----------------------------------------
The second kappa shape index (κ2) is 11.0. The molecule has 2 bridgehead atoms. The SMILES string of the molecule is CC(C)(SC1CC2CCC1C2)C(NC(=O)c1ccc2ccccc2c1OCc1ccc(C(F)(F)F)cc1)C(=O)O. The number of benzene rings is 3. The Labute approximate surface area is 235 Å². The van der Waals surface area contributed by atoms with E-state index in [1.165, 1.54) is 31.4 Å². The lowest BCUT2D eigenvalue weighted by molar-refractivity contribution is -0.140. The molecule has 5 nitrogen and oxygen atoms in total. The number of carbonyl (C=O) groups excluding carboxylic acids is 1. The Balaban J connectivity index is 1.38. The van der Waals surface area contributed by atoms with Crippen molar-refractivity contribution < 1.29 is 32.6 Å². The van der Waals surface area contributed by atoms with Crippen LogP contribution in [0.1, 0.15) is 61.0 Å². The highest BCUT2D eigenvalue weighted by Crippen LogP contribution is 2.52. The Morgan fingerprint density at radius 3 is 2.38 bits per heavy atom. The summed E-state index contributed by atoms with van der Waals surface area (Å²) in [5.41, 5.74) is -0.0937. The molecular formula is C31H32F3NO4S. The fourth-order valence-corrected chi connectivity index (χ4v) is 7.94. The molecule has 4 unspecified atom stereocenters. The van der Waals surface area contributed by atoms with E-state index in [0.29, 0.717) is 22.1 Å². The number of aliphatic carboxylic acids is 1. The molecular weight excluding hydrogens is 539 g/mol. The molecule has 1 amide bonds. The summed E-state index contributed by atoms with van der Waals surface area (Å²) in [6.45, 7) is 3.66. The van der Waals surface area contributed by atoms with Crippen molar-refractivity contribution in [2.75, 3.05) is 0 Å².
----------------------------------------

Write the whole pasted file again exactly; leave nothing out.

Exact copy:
The second kappa shape index (κ2) is 11.0. The molecule has 2 bridgehead atoms. The SMILES string of the molecule is CC(C)(SC1CC2CCC1C2)C(NC(=O)c1ccc2ccccc2c1OCc1ccc(C(F)(F)F)cc1)C(=O)O. The number of benzene rings is 3. The Labute approximate surface area is 235 Å². The van der Waals surface area contributed by atoms with E-state index in [1.165, 1.54) is 31.4 Å². The lowest BCUT2D eigenvalue weighted by molar-refractivity contribution is -0.140. The molecule has 5 nitrogen and oxygen atoms in total. The number of carbonyl (C=O) groups excluding carboxylic acids is 1. The Balaban J connectivity index is 1.38. The van der Waals surface area contributed by atoms with Crippen molar-refractivity contribution < 1.29 is 32.6 Å². The van der Waals surface area contributed by atoms with Crippen LogP contribution in [0.1, 0.15) is 61.0 Å². The highest BCUT2D eigenvalue weighted by Crippen LogP contribution is 2.52. The Morgan fingerprint density at radius 3 is 2.38 bits per heavy atom. The summed E-state index contributed by atoms with van der Waals surface area (Å²) in [5.41, 5.74) is -0.0937. The molecular formula is C31H32F3NO4S. The fourth-order valence-corrected chi connectivity index (χ4v) is 7.94. The molecule has 4 unspecified atom stereocenters. The van der Waals surface area contributed by atoms with E-state index in [0.29, 0.717) is 22.1 Å². The number of aliphatic carboxylic acids is 1. The molecular weight excluding hydrogens is 539 g/mol. The molecule has 1 amide bonds. The summed E-state index contributed by atoms with van der Waals surface area (Å²) in [6.45, 7) is 3.66. The van der Waals surface area contributed by atoms with Crippen molar-refractivity contribution in [2.75, 3.05) is 0 Å².